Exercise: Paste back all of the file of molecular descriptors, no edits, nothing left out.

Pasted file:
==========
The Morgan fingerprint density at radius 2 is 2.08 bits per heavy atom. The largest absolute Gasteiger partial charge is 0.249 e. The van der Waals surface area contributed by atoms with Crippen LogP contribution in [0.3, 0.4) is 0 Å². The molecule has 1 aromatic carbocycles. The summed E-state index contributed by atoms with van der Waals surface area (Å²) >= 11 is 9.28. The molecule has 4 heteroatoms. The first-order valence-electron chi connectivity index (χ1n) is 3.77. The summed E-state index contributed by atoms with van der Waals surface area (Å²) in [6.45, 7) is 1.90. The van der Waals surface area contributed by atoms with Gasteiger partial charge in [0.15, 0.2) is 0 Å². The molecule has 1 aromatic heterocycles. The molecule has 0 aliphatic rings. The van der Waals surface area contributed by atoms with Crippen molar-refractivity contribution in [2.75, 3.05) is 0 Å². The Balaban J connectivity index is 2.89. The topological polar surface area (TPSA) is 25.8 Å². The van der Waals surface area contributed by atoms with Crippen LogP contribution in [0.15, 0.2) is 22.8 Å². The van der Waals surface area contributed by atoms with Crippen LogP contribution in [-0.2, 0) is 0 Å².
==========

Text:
The Morgan fingerprint density at radius 2 is 2.08 bits per heavy atom. The largest absolute Gasteiger partial charge is 0.249 e. The van der Waals surface area contributed by atoms with Crippen LogP contribution in [0.3, 0.4) is 0 Å². The molecule has 1 aromatic carbocycles. The summed E-state index contributed by atoms with van der Waals surface area (Å²) >= 11 is 9.28. The molecule has 4 heteroatoms. The first-order valence-electron chi connectivity index (χ1n) is 3.77. The summed E-state index contributed by atoms with van der Waals surface area (Å²) in [6.45, 7) is 1.90. The van der Waals surface area contributed by atoms with Gasteiger partial charge in [0.15, 0.2) is 0 Å². The molecule has 1 aromatic heterocycles. The molecule has 0 aliphatic rings. The van der Waals surface area contributed by atoms with Crippen molar-refractivity contribution in [2.75, 3.05) is 0 Å². The Balaban J connectivity index is 2.89. The topological polar surface area (TPSA) is 25.8 Å². The van der Waals surface area contributed by atoms with Crippen LogP contribution in [0.15, 0.2) is 22.8 Å². The van der Waals surface area contributed by atoms with Crippen LogP contribution in [-0.2, 0) is 0 Å².